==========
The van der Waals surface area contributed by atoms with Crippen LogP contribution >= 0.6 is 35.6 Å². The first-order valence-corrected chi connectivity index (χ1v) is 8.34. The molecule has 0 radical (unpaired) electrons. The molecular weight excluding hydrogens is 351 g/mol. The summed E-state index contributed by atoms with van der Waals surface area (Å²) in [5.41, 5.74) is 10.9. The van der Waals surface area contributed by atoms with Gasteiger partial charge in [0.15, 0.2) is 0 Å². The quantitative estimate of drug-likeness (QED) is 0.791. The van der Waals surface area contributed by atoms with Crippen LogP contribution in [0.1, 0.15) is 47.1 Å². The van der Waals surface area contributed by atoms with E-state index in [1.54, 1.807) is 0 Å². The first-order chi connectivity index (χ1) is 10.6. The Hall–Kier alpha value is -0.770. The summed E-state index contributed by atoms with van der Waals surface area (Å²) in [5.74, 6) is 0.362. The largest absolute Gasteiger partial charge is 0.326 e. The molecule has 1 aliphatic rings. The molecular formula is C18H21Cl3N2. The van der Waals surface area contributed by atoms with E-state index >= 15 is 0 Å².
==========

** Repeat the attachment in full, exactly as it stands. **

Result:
The van der Waals surface area contributed by atoms with Crippen LogP contribution >= 0.6 is 35.6 Å². The first-order valence-corrected chi connectivity index (χ1v) is 8.34. The molecule has 0 radical (unpaired) electrons. The molecular weight excluding hydrogens is 351 g/mol. The summed E-state index contributed by atoms with van der Waals surface area (Å²) in [5.41, 5.74) is 10.9. The van der Waals surface area contributed by atoms with Gasteiger partial charge in [0.15, 0.2) is 0 Å². The quantitative estimate of drug-likeness (QED) is 0.791. The van der Waals surface area contributed by atoms with Crippen LogP contribution in [0.1, 0.15) is 47.1 Å². The van der Waals surface area contributed by atoms with E-state index in [1.54, 1.807) is 0 Å². The first-order chi connectivity index (χ1) is 10.6. The Hall–Kier alpha value is -0.770. The summed E-state index contributed by atoms with van der Waals surface area (Å²) in [5.74, 6) is 0.362. The largest absolute Gasteiger partial charge is 0.326 e. The molecule has 1 aliphatic rings. The molecular formula is C18H21Cl3N2. The van der Waals surface area contributed by atoms with E-state index >= 15 is 0 Å².